British Coinage

  • From 1660 to 1817 ( Charles II to George III )

    1 Guinea = 20 Shillings (20s) = 240 pennies (240d)
    1 Shilling (1s) = 12 pence (12d)

  • From 1817 to 1971 ( George III to Elisabeth II )

    1 Pound (£1) = 20 Shillings (20s) = 240 pennies (240d)
    1 Shilling (1s) = 12 pence (12d)

Other denominations of predecimal British Coins

Guinea = 21 Shillings = 1 Pound + 1 Shilling
Soverign = 1 Pound
Crown = 5 Shillings
Florin = 2 Shillings
Groat = 4 pence
Farthing = ¼ penny

  • From 1971 to date ( Elisabeth II ) Decimal Coinage

    1 Pound (£1) = 100 pennies (100p)

    Notes:
    The symbol, £, for the pound is derived from the first letter of the Latin word for pound, the librum.

    The old abbreviation for the penny, d, was derived from the Roman denarius, and the abbreviation for the shilling, s, from the Roman solidus. The shilling was also denoted by the slash symbol, also called a solidus for this reason.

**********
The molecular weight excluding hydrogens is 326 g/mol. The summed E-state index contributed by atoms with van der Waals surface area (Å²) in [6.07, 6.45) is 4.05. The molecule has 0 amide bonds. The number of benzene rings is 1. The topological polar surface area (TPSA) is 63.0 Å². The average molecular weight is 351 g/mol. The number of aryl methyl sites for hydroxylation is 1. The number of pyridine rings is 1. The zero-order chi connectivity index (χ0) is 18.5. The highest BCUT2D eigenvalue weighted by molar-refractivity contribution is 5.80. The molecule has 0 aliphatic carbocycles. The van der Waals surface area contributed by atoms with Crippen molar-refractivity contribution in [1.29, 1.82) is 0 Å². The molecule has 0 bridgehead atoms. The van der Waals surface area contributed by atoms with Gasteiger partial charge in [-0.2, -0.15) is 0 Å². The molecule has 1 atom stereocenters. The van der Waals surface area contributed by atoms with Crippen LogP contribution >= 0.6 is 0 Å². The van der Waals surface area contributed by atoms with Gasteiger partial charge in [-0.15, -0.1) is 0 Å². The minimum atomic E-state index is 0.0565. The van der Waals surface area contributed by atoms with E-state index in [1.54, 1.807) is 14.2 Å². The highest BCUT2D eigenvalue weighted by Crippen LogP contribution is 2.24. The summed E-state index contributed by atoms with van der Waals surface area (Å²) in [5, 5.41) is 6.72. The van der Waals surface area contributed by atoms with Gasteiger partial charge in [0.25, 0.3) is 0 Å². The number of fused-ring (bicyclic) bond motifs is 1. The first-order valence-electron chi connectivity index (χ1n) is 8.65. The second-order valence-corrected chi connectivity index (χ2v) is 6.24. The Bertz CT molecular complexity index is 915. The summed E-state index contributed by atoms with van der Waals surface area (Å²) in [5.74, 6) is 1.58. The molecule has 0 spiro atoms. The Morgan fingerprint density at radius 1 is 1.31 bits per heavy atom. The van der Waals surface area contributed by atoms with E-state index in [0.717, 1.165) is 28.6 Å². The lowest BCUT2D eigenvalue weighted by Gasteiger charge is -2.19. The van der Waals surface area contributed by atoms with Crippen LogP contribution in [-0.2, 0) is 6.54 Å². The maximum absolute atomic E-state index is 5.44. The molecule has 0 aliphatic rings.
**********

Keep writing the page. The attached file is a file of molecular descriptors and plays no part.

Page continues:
The English penny was derived from a silver coin (the sceat of 20 grains weight) which was in general circulation in Europe during the Middle Ages. The weight of this coin was originally 20 grains but was fixed at 22.5 grains by Offa of Mercia (an 8th century contemporary of Charlemagne), or 1/240 of a Tower pound-around 1.46 grams.
    The Troy pound replaced the Tower pound in the 16th century, but by then the penny had been heavily debased to about a third the silver content of a proper Troy 24 grain pennyweight (1.555g).


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